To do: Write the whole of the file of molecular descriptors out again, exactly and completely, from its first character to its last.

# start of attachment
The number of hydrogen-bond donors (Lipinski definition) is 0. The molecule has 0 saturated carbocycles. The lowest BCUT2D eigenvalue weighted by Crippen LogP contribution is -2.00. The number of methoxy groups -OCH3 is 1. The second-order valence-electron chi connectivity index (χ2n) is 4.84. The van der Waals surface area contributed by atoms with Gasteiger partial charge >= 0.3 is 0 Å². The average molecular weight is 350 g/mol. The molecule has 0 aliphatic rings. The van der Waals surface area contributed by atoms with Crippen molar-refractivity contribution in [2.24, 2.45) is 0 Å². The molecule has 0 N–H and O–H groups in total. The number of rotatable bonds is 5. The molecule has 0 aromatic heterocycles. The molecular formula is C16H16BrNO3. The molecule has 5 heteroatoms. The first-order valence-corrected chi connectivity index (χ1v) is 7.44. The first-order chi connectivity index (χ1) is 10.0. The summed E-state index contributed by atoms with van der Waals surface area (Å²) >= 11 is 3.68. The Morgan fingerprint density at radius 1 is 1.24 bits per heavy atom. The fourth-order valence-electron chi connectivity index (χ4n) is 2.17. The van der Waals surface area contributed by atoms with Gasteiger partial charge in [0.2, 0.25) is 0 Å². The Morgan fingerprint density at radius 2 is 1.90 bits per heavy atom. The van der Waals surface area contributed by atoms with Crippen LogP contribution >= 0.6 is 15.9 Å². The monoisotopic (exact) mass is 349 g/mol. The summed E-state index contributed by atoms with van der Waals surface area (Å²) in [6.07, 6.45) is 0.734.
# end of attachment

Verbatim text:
The number of hydrogen-bond donors (Lipinski definition) is 0. The molecule has 0 saturated carbocycles. The lowest BCUT2D eigenvalue weighted by Crippen LogP contribution is -2.00. The number of methoxy groups -OCH3 is 1. The second-order valence-electron chi connectivity index (χ2n) is 4.84. The van der Waals surface area contributed by atoms with Gasteiger partial charge >= 0.3 is 0 Å². The average molecular weight is 350 g/mol. The molecule has 0 aliphatic rings. The van der Waals surface area contributed by atoms with Crippen molar-refractivity contribution in [2.24, 2.45) is 0 Å². The molecule has 0 N–H and O–H groups in total. The number of rotatable bonds is 5. The molecule has 0 aromatic heterocycles. The molecular formula is C16H16BrNO3. The molecule has 5 heteroatoms. The first-order valence-corrected chi connectivity index (χ1v) is 7.44. The first-order chi connectivity index (χ1) is 10.0. The summed E-state index contributed by atoms with van der Waals surface area (Å²) >= 11 is 3.68. The Morgan fingerprint density at radius 1 is 1.24 bits per heavy atom. The fourth-order valence-electron chi connectivity index (χ4n) is 2.17. The van der Waals surface area contributed by atoms with Gasteiger partial charge in [0.2, 0.25) is 0 Å². The Morgan fingerprint density at radius 2 is 1.90 bits per heavy atom. The van der Waals surface area contributed by atoms with Crippen LogP contribution >= 0.6 is 15.9 Å². The monoisotopic (exact) mass is 349 g/mol. The summed E-state index contributed by atoms with van der Waals surface area (Å²) in [6.07, 6.45) is 0.734.